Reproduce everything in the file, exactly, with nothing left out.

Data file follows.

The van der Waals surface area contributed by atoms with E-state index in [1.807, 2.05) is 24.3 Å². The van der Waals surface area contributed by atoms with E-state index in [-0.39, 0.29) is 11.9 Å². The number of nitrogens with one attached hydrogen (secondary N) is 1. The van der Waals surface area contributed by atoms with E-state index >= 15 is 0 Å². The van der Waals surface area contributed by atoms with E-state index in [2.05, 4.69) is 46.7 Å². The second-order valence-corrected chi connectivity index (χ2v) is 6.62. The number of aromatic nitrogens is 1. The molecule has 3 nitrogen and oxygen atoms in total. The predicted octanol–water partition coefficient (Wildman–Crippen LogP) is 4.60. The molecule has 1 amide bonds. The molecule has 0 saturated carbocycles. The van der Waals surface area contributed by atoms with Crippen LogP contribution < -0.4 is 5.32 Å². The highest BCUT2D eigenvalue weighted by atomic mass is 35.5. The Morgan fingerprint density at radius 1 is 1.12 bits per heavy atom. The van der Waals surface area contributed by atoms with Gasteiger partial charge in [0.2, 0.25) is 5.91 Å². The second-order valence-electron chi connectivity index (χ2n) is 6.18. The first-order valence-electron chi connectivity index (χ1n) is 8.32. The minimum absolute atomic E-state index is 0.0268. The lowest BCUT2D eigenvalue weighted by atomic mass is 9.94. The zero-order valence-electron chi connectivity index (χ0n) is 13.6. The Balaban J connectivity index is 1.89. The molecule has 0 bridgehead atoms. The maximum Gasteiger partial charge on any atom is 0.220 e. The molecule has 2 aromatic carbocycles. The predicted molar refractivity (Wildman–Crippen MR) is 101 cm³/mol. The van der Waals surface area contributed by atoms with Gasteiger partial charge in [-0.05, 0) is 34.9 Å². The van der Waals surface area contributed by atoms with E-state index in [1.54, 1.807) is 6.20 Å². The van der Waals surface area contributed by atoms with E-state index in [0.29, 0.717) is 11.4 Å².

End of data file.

The van der Waals surface area contributed by atoms with E-state index in [1.807, 2.05) is 24.3 Å². The van der Waals surface area contributed by atoms with E-state index in [-0.39, 0.29) is 11.9 Å². The number of nitrogens with one attached hydrogen (secondary N) is 1. The van der Waals surface area contributed by atoms with E-state index >= 15 is 0 Å². The van der Waals surface area contributed by atoms with E-state index in [2.05, 4.69) is 46.7 Å². The second-order valence-corrected chi connectivity index (χ2v) is 6.62. The number of aromatic nitrogens is 1. The molecule has 3 nitrogen and oxygen atoms in total. The predicted octanol–water partition coefficient (Wildman–Crippen LogP) is 4.60. The molecule has 1 amide bonds. The molecule has 0 saturated carbocycles. The van der Waals surface area contributed by atoms with Crippen LogP contribution < -0.4 is 5.32 Å². The highest BCUT2D eigenvalue weighted by atomic mass is 35.5. The Morgan fingerprint density at radius 1 is 1.12 bits per heavy atom. The van der Waals surface area contributed by atoms with Gasteiger partial charge in [0.2, 0.25) is 5.91 Å². The second-order valence-electron chi connectivity index (χ2n) is 6.18. The first-order valence-electron chi connectivity index (χ1n) is 8.32. The minimum absolute atomic E-state index is 0.0268. The lowest BCUT2D eigenvalue weighted by atomic mass is 9.94. The zero-order valence-electron chi connectivity index (χ0n) is 13.6. The Balaban J connectivity index is 1.89. The molecule has 0 bridgehead atoms. The maximum Gasteiger partial charge on any atom is 0.220 e. The molecule has 2 aromatic carbocycles. The predicted molar refractivity (Wildman–Crippen MR) is 101 cm³/mol. The van der Waals surface area contributed by atoms with Gasteiger partial charge in [-0.05, 0) is 34.9 Å². The van der Waals surface area contributed by atoms with E-state index in [1.54, 1.807) is 6.20 Å². The van der Waals surface area contributed by atoms with E-state index in [0.29, 0.717) is 11.4 Å².